If one more person tells me to “embrace my age,” I’m gonna lose it.

By Stephanie Dolgoff

Photo Credit: Courtesy of Subject

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I should have known better than to try and buy a pair of jeans at this particular store. The pants in the window were so narrow at the ankle that the mannequin’s legs looked like sharpened pencils (yet still somehow cute). Worse, they were cut so low that even if I were able to wedge myself into them, my C-section scar would have been visible over the snap.

So why did I venture in? Consciously, I suppose I thought there might be normal jeans on the sale rack in the back. But I think somewhere, deep in my psyche, I forgot that I was 40, had delivered twins, and would no longer look good in peg-leg pants (if I ever had!).

The salesgal asked if she could help me. “I may be beyond help,” I smiled. “I need jeans, but I don’t think these are for me.” She didn’t even try to disagree. Then she directed me to a store up the street…a place where they sell pretty clothes in gauzy fibers. But suffice it to say that they don’t even make jeans — just those elastic or drawstring-waist slacks that my mom favors. Had things really come to this?

I later relayed the incident to my mother. “You know, you should really try to embrace your age,” she said. “You’ll be much happier when you do.”

I know she’s right, but if one more person tells me to “embrace my age” and the wisdom and sense of calm that come with it, I’m going to have a very public Naomi Campbell moment, during which I’ll assault someone with a handheld electronic device I’ve never learned how to program properly.

And God help you if you tell me I look good “for my age.” But someone probably will, and they’ll mean it as a compliment. A makeup artist told me not long ago, as he spackled concealer under my eyes, that “40 can be fabulous” — with the right moisturizer. Comments like this are designed to make me and others of my demographic feel good.

But they don’t make me feel good, because (aside from the fact that I’m obviously a bit conflicted about getting older) such ideas fuel the Tyranny of the Milestone Birthday, which mandates that there’s a particular way you should be feeling at 40 (or 30 or 50 or 18 or 21). And if you’re not feeling that particular way, there’s something wrong with you.

Turning 40 means the birthday tyrants are all over you. Sometimes they’re people who’ve reached a certain age and are trying to figure out their own life in retrospect. They see your turning 40 as an opportunity to spare you their regrets, like the 60-something neighbor of mine who tells me to save more for retirement because he didn’t at 40 and now he’s screwed. Usually, though, they want to sell you something, like life insurance, or a procedure to restore your “pre-baby” body. They believe that 40 is something you might feel bad about. If you do what they say, you’ll feel good again.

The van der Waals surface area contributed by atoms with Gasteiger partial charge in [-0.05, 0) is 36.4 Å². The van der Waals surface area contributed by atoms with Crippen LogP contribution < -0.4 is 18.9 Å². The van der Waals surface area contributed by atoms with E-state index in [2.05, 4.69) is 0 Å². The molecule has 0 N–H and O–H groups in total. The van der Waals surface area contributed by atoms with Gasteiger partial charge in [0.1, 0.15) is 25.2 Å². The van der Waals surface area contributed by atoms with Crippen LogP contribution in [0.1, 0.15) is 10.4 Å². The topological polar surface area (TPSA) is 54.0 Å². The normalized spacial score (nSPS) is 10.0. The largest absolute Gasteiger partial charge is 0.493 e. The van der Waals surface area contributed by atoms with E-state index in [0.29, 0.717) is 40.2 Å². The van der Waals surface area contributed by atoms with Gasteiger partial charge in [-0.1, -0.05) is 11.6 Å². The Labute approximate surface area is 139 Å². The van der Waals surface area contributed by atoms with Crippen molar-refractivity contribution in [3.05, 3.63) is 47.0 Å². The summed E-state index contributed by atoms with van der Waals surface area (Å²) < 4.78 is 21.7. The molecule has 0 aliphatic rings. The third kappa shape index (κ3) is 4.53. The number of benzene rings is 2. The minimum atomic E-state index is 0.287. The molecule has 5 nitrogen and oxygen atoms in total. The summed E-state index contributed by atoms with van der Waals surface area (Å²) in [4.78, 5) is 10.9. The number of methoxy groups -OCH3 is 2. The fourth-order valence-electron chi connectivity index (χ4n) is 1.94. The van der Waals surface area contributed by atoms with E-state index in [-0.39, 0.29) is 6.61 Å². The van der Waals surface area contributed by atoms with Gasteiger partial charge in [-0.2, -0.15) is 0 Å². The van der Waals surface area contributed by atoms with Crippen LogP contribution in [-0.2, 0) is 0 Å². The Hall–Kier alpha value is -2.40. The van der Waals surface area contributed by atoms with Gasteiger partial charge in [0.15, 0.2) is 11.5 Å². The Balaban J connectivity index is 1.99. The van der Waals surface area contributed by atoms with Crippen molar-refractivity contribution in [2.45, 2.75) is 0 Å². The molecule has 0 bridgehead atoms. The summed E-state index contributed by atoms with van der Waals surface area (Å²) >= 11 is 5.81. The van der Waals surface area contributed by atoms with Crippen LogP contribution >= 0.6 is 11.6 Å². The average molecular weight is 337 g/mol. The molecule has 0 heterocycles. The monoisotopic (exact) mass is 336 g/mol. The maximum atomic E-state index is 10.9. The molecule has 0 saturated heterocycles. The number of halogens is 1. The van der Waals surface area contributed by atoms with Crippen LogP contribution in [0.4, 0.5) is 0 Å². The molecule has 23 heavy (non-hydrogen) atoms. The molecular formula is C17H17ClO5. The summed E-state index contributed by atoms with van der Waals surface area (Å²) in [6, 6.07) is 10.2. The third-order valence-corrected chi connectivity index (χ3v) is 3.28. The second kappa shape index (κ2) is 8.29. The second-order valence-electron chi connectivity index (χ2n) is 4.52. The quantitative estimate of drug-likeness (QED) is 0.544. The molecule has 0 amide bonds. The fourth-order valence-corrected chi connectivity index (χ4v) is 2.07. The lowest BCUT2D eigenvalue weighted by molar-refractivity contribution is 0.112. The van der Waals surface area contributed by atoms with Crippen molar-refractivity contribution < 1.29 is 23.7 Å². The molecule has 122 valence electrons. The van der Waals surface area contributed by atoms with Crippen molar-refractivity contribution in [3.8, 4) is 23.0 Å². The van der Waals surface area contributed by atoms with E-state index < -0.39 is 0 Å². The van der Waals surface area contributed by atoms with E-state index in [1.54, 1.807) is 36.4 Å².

The thing is, if you already feel pretty good on balance, as I do, all this embrace-your-age business can be grating. I’m happy and lucky; I have a remarkable husband and smart children, and I get paid to do what I love. But my life isn’t perfect, and neither am I — nor will I be, no matter my age. Now that I’m in my 40s, I don’t feel significantly more sagacious, at peace, or self-confident — or, for that matter, over-the-hill, beaten down, or wizened than I did when I was 39, 38, 37, or even 32. As my friend Andie (40 last March) puts it, “All year I was steeling myself for how I was going to feel when I turned 40; then I realized the same thing I realize every milestone birthday: Nothing’s that different.”

Of course, getting older is a big deal. Sometimes, like the first time a polite teenager “ma’ams” you, it can be startling. And it’s wonderful that there are more images of contented, resilient, successful women in their 40s out there today than there were when my mother rounded out her fourth decade. But it’s hard enough getting older without having to act like you love every second of it. The main thing I felt when I turned 40 was pressure — the same kind of unhelpful pressure I felt when I was in my 20s to have the best time ever because you should “enjoy it while you’re young.” But instead of having that mythical best time ever, I felt like everyone else was in on some big joke or vital nugget of information that gave them the right amount of youthful insouciance — while I was, as often as not, worried that my shoes were wrong.

So my new motto about aging is “Leave me alone.” The truth is, 40 sucks sometimes (two words: crepey eyelids). Other times, like when I walk by a bar packed with 20-somethings trying to pick up one another, I feel relieved: I did that already. Now I’m sure I’ll have a better time going home, nuking that terrific turkey chili I froze weeks ago, and reading in bed with my husband. And that’s not because we don’t fight, or because every culinary experiment is a success. It’s because being happy has little to do with how old you are and who you’re supposed to be and everything to do with feeling what you feel when you feel it — whatever your age.

Stephanie Dolgoff blogs about being too young to be old but too old to be young on formerlyhot.com.